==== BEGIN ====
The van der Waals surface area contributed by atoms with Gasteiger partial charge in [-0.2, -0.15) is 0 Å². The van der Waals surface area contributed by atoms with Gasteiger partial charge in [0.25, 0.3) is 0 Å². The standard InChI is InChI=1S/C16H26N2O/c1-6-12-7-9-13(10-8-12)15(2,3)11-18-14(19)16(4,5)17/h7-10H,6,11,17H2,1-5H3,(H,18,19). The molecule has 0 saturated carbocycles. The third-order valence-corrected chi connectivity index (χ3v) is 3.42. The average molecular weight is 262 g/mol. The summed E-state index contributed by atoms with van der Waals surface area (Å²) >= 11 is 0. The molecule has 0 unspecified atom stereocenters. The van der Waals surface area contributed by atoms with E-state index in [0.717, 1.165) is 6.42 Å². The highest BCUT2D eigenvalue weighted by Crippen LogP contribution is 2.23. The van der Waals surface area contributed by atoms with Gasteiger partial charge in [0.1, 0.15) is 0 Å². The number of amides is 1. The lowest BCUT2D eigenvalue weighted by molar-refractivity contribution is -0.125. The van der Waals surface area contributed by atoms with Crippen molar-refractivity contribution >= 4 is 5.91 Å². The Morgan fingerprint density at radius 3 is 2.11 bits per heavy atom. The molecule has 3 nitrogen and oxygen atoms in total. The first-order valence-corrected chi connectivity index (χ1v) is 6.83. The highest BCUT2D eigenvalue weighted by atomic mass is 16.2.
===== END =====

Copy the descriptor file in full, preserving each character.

The van der Waals surface area contributed by atoms with Gasteiger partial charge in [-0.2, -0.15) is 0 Å². The van der Waals surface area contributed by atoms with Gasteiger partial charge in [0.25, 0.3) is 0 Å². The standard InChI is InChI=1S/C16H26N2O/c1-6-12-7-9-13(10-8-12)15(2,3)11-18-14(19)16(4,5)17/h7-10H,6,11,17H2,1-5H3,(H,18,19). The molecule has 0 saturated carbocycles. The third-order valence-corrected chi connectivity index (χ3v) is 3.42. The average molecular weight is 262 g/mol. The summed E-state index contributed by atoms with van der Waals surface area (Å²) >= 11 is 0. The molecule has 0 unspecified atom stereocenters. The van der Waals surface area contributed by atoms with E-state index in [0.717, 1.165) is 6.42 Å². The highest BCUT2D eigenvalue weighted by Crippen LogP contribution is 2.23. The van der Waals surface area contributed by atoms with Gasteiger partial charge in [0.1, 0.15) is 0 Å². The number of amides is 1. The lowest BCUT2D eigenvalue weighted by molar-refractivity contribution is -0.125. The van der Waals surface area contributed by atoms with Crippen molar-refractivity contribution >= 4 is 5.91 Å². The Morgan fingerprint density at radius 3 is 2.11 bits per heavy atom. The molecule has 3 nitrogen and oxygen atoms in total. The first-order valence-corrected chi connectivity index (χ1v) is 6.83. The highest BCUT2D eigenvalue weighted by atomic mass is 16.2.